What is the result of the decision to do nothing for years and years? There is a real sense in southern Israel that the rest of Israel along with the Israeli government does not care what happens here. As long as Hamas only fires 8 or 10 rockets a week, who cares? This has ominous implications for the future–both in terms of the unity of the country and in terms of the aspirations of those children who have grown up in bomb shelters here in southern Israel.

10. The 1993 decision to sign the Oslo Accords.

This decision may seem out of chronological order, but the ramifications of this decision are so terrible and pervasive that your humble servant has saved it for last.

In retrospect, if anyone should have known who the Palestinians are, it was Itzhak Rabin. Yet he signed an agreement (barely passed by the Knesset), that was again based on the bogus concept of land for peace. And almost immediately, instead of bringing peace, the Oslo Accords brought suicide bombers to the buses, schools, hotels, restaurants, discos, and markets of Israel for the next decade. Nowhere in Israel was safe.

The Oslo Accords are responsible for the separation fence, security guards at the entrance to every building in Israel, and the end of all hope that the Palestinians are capable of peace.

The depressing outgrowth of the Oslo Accords: the only way for Israelis and Palestinians to live in peace.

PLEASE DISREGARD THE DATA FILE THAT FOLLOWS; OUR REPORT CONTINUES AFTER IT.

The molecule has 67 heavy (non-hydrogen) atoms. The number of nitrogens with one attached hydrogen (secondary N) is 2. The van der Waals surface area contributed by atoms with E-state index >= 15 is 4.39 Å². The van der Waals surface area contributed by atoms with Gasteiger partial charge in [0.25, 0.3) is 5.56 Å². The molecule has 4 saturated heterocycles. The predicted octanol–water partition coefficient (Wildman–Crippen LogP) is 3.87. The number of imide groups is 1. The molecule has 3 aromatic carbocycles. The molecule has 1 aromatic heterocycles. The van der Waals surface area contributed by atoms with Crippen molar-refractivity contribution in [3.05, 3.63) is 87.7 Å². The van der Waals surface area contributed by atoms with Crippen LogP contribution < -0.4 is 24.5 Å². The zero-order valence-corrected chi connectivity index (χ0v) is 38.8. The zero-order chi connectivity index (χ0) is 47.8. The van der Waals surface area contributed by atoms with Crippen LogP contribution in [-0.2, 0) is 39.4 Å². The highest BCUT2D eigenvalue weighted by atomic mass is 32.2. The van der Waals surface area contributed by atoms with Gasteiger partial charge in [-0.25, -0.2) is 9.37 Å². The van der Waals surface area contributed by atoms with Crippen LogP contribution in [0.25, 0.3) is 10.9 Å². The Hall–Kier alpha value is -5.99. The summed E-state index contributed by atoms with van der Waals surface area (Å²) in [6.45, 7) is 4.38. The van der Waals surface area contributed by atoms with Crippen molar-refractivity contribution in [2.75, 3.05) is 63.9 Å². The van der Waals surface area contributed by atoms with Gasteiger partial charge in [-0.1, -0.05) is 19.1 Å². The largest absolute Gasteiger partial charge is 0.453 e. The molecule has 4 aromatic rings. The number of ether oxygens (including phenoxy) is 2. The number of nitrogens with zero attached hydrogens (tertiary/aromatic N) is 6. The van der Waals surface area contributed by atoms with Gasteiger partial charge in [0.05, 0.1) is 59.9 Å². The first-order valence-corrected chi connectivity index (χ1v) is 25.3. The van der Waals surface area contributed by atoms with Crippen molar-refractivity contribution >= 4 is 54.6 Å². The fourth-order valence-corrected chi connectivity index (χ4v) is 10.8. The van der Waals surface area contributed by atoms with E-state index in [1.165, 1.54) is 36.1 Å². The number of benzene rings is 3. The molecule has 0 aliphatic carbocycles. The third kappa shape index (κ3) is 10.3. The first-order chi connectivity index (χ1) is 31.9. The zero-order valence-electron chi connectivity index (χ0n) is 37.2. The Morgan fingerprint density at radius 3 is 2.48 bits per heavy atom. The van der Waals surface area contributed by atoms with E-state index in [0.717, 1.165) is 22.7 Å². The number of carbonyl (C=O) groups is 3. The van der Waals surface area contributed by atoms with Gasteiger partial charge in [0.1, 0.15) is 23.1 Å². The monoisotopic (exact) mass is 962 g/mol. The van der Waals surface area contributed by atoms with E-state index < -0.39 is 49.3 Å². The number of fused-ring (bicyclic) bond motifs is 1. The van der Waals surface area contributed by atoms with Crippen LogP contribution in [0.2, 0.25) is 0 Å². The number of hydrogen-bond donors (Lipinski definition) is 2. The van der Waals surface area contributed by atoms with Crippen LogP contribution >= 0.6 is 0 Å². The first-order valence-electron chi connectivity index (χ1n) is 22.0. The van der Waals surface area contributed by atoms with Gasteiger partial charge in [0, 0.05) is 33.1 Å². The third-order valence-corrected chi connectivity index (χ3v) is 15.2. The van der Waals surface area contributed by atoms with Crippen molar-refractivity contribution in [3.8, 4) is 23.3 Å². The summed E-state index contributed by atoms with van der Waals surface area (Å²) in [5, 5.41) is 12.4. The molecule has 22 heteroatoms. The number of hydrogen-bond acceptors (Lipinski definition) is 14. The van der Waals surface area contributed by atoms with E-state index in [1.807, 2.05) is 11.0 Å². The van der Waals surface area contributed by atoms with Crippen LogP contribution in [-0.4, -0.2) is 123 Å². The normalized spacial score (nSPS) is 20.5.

THIS DAY IN ISRAELI HISTORY

On November 28, 1995, (years after Oslo was signed and one year after Rabin was killed) Israeli Prime Minister Peres announced that if the PLO did not cancel the sections of the Palestinian Covenant calling for the destruction of the State of Israel, “the peace train would stop.”

Arafat’s answer to this was a brilliant strategic maneuver: a widely telecast meeting of the PLO in Ramallah voted to remove the offending section from the Palestinian covenant. Peres and President Clinton were happy and the peace train stayed on track. Yet the section calling for Israel’s destruction was never actually removed–and remains in place even until today. You can check it out at the U.N.–where a copy of the PLO charter is located.

FOLLOW-UP:

Amjad Awad, the second person who confessed to the barbaric Fogel family slaughter in March is being sentenced today. Amjad and Hakim Awad have never expressed a syllable of remorse for stabbing five members of the family to death–including the infant Fogel daughter. Hakim Awad has already been sentenced to five life terms in prison. In your humble servant’s opinion, both Amjad and Hakim Awad should be executed.